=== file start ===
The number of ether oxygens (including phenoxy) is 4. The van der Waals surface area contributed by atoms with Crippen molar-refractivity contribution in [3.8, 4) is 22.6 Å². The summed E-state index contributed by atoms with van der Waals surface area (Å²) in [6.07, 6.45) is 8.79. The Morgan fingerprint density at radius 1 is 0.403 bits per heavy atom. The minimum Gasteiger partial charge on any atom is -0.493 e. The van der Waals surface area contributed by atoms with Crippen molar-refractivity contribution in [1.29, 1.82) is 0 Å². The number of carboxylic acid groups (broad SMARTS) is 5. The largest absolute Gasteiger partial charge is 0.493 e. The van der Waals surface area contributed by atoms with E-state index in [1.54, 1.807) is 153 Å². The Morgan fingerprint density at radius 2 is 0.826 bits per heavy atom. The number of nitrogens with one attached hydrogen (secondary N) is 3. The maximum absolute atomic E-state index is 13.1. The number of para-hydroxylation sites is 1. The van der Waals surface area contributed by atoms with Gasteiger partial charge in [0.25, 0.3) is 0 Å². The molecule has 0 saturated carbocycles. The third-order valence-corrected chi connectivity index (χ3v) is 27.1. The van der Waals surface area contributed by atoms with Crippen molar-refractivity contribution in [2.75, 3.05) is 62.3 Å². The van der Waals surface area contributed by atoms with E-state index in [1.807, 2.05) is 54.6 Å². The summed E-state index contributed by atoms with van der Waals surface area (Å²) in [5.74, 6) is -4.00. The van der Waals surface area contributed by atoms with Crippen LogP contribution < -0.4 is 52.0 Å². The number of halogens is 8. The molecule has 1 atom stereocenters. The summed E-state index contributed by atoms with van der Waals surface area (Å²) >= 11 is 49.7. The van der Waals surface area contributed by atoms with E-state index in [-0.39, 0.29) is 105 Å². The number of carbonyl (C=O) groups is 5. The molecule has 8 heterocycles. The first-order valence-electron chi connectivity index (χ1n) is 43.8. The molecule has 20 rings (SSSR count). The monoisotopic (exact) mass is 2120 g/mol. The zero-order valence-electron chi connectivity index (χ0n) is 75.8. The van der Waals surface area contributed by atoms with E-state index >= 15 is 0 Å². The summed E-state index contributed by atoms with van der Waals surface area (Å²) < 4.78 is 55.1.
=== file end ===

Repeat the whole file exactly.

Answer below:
The number of ether oxygens (including phenoxy) is 4. The van der Waals surface area contributed by atoms with Crippen molar-refractivity contribution in [3.8, 4) is 22.6 Å². The summed E-state index contributed by atoms with van der Waals surface area (Å²) in [6.07, 6.45) is 8.79. The Morgan fingerprint density at radius 1 is 0.403 bits per heavy atom. The minimum Gasteiger partial charge on any atom is -0.493 e. The van der Waals surface area contributed by atoms with Crippen molar-refractivity contribution in [1.29, 1.82) is 0 Å². The number of carboxylic acid groups (broad SMARTS) is 5. The largest absolute Gasteiger partial charge is 0.493 e. The van der Waals surface area contributed by atoms with E-state index in [1.54, 1.807) is 153 Å². The Morgan fingerprint density at radius 2 is 0.826 bits per heavy atom. The number of nitrogens with one attached hydrogen (secondary N) is 3. The maximum absolute atomic E-state index is 13.1. The number of para-hydroxylation sites is 1. The van der Waals surface area contributed by atoms with Gasteiger partial charge in [0.25, 0.3) is 0 Å². The molecule has 0 saturated carbocycles. The third-order valence-corrected chi connectivity index (χ3v) is 27.1. The van der Waals surface area contributed by atoms with Crippen molar-refractivity contribution in [2.75, 3.05) is 62.3 Å². The van der Waals surface area contributed by atoms with E-state index in [1.807, 2.05) is 54.6 Å². The summed E-state index contributed by atoms with van der Waals surface area (Å²) in [5.74, 6) is -4.00. The van der Waals surface area contributed by atoms with Crippen LogP contribution < -0.4 is 52.0 Å². The number of halogens is 8. The molecule has 1 atom stereocenters. The summed E-state index contributed by atoms with van der Waals surface area (Å²) >= 11 is 49.7. The van der Waals surface area contributed by atoms with E-state index in [-0.39, 0.29) is 105 Å². The number of carbonyl (C=O) groups is 5. The molecule has 8 heterocycles. The first-order valence-electron chi connectivity index (χ1n) is 43.8. The molecule has 20 rings (SSSR count). The monoisotopic (exact) mass is 2120 g/mol. The zero-order valence-electron chi connectivity index (χ0n) is 75.8. The van der Waals surface area contributed by atoms with E-state index >= 15 is 0 Å². The summed E-state index contributed by atoms with van der Waals surface area (Å²) < 4.78 is 55.1.